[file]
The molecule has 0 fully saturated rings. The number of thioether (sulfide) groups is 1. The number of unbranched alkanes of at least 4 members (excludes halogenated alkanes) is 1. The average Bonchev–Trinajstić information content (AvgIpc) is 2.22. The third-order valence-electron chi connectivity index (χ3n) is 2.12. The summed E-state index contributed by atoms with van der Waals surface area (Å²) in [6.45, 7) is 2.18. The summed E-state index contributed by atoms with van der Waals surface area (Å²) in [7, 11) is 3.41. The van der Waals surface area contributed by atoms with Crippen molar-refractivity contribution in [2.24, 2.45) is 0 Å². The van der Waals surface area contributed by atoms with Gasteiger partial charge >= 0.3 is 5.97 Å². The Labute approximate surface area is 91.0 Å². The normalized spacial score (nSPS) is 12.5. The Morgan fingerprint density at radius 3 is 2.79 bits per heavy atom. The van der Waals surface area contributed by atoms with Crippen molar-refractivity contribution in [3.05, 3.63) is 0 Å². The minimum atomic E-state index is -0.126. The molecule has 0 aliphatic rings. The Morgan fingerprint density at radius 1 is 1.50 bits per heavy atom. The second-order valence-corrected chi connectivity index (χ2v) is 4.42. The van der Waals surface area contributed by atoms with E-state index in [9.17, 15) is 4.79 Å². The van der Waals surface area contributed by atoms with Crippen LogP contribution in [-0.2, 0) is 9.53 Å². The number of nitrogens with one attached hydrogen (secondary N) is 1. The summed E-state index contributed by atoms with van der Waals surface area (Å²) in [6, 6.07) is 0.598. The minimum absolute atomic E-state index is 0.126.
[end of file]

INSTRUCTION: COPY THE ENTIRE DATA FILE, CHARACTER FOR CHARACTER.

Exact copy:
The molecule has 0 fully saturated rings. The number of thioether (sulfide) groups is 1. The number of unbranched alkanes of at least 4 members (excludes halogenated alkanes) is 1. The average Bonchev–Trinajstić information content (AvgIpc) is 2.22. The third-order valence-electron chi connectivity index (χ3n) is 2.12. The summed E-state index contributed by atoms with van der Waals surface area (Å²) in [6.45, 7) is 2.18. The summed E-state index contributed by atoms with van der Waals surface area (Å²) in [7, 11) is 3.41. The van der Waals surface area contributed by atoms with Crippen molar-refractivity contribution in [2.24, 2.45) is 0 Å². The van der Waals surface area contributed by atoms with Gasteiger partial charge >= 0.3 is 5.97 Å². The Labute approximate surface area is 91.0 Å². The normalized spacial score (nSPS) is 12.5. The Morgan fingerprint density at radius 3 is 2.79 bits per heavy atom. The van der Waals surface area contributed by atoms with Crippen molar-refractivity contribution in [3.05, 3.63) is 0 Å². The minimum atomic E-state index is -0.126. The molecule has 0 aliphatic rings. The Morgan fingerprint density at radius 1 is 1.50 bits per heavy atom. The second-order valence-corrected chi connectivity index (χ2v) is 4.42. The van der Waals surface area contributed by atoms with E-state index in [9.17, 15) is 4.79 Å². The van der Waals surface area contributed by atoms with Crippen LogP contribution in [-0.2, 0) is 9.53 Å². The number of nitrogens with one attached hydrogen (secondary N) is 1. The summed E-state index contributed by atoms with van der Waals surface area (Å²) in [6, 6.07) is 0.598. The minimum absolute atomic E-state index is 0.126.